Distance, usually in nautical miles.
The distance to which a projectile may be fired from a gun.
Or, the location, such as Foulness Sand, over which test firing of guns is carried out.
In the USA a transit is known as a range.
The relative situations which people hold with one another.
People of a higher rank may, in general, give instructions or advice to people of a lower rank.
ng Marking the outline of (say) a timber or frame on a piece of wood by cutting or scratching a line around a pattern.
A rasing-knife, a small edged tool with a handle, is now known as a marking-knife.
An enlisted man or woman in the (British) Royal Navy.
Rattle down, to
vb To rattle down is to attach the ratlines firmly to the shrouds so that they don't slip down when the sailors step on them.
"Prepare to change the tack"
A return of part of money paid for goods or services, perhaps when payment is made early.
Exactly the opposite direction.
Mathematically, the reciprocal of a number is 1 divided by the number.
A nickname for the Red Ensign.
Red to red
Power-driven vessels approaching one another head-on are required to turn to starboard so as to pass one another port side to port side; their red navigation lights would then face one another; red to red.
IRPCS "Section II. Conduct of vessels in sight of one another" Rule 14 "Head-on situation" says
"(a) When two power-driven vessels are meeting on reciprocal . . courses so as to involve a risk of collision each shall alter her course to starboard so that each shall pass on the port side of the other."
n, v. To reduce the area of a sail by rolling and tying up a portion of it.
Some ropes, especially of small diameter, are coiled onto reels; cotton is always on a reel.
Fishing reels may be complex arrangements with handles, brakes, ratchets and attachments for rods.
n A Scottish dance.
vb To walk irregularly, almost to fall, as when drunk or drugged.
The port to which the tidal diamonds on a chart are referenced.
In the table of tidal diamonds, the tidal hours are before and after the time of high water at the reference port. The reference port may, or may not, be on the same chart as the diamonds.
The port to which the dots (or commas) in a tidal stream atlas are referenced.
On the pages of the tidal stream atlas the tidal hours are often described as 'hours before' or 'hours after' rather than as tidal hours.
Not the same as a Standard Port, although a Reference Port may also be a Standard Port.
n, vb The components of the ship are replaced or refurbished, and brought up-to-date.
n What you see when you look in a mirror.
Light which falls on your face is reflected in all directions. Some of it falls on the mirror and is reflected from the silvering behind the glass into your eyes. You see a reflection of your face.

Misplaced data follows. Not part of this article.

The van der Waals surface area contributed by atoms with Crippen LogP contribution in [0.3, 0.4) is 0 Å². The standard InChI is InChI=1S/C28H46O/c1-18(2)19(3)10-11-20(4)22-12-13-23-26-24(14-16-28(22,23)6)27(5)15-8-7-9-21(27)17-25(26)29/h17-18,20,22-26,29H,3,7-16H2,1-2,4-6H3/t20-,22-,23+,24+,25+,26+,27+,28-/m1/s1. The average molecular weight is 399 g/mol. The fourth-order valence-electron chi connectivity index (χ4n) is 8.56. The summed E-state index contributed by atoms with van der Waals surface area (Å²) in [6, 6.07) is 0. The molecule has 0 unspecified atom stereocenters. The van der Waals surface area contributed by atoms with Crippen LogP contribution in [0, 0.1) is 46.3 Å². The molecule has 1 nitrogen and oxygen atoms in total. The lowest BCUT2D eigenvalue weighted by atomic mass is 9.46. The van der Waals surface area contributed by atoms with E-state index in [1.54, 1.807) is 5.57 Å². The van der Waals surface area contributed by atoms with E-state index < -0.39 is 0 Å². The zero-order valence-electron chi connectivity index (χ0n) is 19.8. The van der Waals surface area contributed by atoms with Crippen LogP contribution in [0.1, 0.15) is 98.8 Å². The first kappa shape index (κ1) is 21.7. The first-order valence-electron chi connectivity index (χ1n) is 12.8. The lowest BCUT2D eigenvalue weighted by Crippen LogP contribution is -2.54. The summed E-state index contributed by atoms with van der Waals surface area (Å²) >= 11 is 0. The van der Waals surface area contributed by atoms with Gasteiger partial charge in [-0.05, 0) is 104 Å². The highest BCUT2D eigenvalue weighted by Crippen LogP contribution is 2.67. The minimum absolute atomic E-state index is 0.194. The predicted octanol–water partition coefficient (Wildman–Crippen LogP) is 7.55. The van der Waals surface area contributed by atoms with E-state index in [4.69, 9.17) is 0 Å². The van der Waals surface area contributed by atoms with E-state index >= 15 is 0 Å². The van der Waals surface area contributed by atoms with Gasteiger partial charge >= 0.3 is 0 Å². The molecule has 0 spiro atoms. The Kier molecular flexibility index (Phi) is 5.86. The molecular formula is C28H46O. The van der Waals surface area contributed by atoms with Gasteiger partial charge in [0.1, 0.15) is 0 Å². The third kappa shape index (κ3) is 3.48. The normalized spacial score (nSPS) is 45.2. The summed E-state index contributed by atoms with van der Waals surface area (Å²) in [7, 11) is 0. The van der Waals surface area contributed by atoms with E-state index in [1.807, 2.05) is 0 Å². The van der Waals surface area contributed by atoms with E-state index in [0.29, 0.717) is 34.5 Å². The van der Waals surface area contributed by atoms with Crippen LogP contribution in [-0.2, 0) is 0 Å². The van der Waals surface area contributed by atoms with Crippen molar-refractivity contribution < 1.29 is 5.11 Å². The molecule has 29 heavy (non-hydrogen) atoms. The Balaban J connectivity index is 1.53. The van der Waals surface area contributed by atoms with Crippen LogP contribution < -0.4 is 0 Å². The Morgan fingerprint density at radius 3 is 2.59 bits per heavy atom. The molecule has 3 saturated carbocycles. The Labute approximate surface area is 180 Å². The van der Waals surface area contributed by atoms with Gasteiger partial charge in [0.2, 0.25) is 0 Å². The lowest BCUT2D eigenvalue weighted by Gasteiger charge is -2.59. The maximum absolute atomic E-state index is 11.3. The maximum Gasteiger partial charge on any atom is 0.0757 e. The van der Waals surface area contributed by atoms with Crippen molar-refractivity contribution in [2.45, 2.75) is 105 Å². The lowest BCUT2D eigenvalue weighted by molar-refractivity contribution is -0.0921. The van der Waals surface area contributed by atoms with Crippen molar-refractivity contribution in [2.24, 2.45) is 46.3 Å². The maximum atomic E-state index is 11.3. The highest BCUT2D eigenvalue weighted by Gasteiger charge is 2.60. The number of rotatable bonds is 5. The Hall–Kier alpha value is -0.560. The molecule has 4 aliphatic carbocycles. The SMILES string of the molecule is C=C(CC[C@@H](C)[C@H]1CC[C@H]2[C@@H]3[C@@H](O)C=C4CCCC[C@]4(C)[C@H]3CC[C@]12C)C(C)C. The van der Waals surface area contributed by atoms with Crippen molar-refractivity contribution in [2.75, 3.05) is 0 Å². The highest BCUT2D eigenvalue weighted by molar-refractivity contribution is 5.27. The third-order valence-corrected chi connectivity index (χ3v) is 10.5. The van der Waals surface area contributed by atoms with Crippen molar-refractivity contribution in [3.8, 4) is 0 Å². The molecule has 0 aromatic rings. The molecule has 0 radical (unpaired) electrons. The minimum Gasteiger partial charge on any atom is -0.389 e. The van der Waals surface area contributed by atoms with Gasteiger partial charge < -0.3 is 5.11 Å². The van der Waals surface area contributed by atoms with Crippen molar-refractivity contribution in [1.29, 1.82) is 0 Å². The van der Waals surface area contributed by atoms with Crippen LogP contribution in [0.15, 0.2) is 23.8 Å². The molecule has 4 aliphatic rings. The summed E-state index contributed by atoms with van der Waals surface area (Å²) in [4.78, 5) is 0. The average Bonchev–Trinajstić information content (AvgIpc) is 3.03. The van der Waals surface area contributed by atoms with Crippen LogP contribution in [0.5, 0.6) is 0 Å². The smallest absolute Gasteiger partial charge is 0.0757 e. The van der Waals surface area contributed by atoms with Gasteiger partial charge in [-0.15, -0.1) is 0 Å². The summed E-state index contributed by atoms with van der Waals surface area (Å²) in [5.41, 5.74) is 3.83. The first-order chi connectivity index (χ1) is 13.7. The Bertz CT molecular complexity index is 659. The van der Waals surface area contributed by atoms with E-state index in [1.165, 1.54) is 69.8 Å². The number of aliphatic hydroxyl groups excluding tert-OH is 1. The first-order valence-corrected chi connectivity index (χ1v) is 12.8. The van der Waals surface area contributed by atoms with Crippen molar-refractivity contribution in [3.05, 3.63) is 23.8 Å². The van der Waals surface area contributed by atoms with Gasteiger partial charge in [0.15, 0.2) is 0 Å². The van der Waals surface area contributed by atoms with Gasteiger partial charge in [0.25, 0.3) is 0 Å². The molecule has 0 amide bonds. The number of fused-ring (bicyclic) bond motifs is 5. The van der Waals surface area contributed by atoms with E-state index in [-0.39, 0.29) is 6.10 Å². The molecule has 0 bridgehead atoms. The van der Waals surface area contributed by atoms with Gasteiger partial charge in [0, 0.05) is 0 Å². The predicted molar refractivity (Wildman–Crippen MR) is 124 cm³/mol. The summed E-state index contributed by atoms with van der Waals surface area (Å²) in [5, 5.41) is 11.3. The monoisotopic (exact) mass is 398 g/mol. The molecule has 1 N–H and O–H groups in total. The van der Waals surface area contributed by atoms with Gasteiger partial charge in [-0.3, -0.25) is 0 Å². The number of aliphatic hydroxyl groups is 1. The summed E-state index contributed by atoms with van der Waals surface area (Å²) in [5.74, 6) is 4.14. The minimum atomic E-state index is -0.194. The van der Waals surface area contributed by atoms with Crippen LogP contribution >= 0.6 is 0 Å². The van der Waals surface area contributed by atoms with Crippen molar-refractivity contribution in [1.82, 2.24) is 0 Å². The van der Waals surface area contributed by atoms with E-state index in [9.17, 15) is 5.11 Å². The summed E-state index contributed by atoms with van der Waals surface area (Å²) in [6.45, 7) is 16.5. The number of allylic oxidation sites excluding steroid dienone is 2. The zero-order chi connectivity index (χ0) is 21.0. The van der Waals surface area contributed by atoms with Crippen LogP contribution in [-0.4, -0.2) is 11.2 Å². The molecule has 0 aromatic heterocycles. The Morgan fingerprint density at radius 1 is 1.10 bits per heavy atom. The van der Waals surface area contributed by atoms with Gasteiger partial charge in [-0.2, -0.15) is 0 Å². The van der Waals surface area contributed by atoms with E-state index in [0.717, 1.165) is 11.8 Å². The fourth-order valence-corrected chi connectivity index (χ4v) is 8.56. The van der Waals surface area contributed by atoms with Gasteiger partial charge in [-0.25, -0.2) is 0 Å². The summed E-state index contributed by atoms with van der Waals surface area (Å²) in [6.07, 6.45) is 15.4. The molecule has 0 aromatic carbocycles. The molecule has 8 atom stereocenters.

When you adjust the mirror of your sextant you see a reflection of the sun, or star. By changing the angle of the mirror you can move the reflection of the sun, or star, to coincide with the horizon.
During a rainstorm sunlight may be reflected (and refracted) from raindrops into your eye; the refracted light is perceived as a rainbow. If the sun (perhaps low in the morning or evening) is first reflected from the surface of the sea and then reflected and refracted by the raindrops a second rainbow will appear in a different position.
If you drop a stone into a pond ripples (small waves) move outward from the point at which the stone entered the water. When the ripples meet the wall at the edge of the pond they are reflected back into the pond.
The bow and stern waves of your boat are reflected from the sides of the canal, or harbour, back into the water of the canal or harbour.
A snooker ball which strikes the cushion, or another ball, is reflected away from the cushion or other ball.
When an 'object' is reflected the angle of incidence is always equal to the angle of reflection.
If a vessel's heading is, say, 055°T, and the bearing to a lighthouse is, say, 175°T, then the relative bearing to the lighthouse is 120°, or about 3 points abaft the starboard beam. In the 'clock' notation this would be 5 o'clock.
A line (drawn on a chart) which crosses all meridians of longitude at the same angle. A vessel on a constant heading, relative to True North, would follow a rhumb line. A straight line on a chart to Mercator's Projection is a rhumb line.
A Rigid Inflatable Boat.
IRPCS Rule 30 "Anchored vessels . . . " says
(a) A vessel at anchor shall exhibit . . :
(i) in the fore part, an all-round white light . .;
(ii) at or near the stern and at a lower level than . . prescribed in . . (i), an all-round white light."
Clothing worn by people associated with the sea.
'Moment' here has nothing to do with time. It is the product of a force and the perpendicular distance between the force and its fulcrum. See AVS.
Right of way
Since then no vessel has a right of way, unhindered, over another; the Rules specify which vessels should give way, and require the stand-on vessel to give way if the other does not. See IRPCS Rule 17.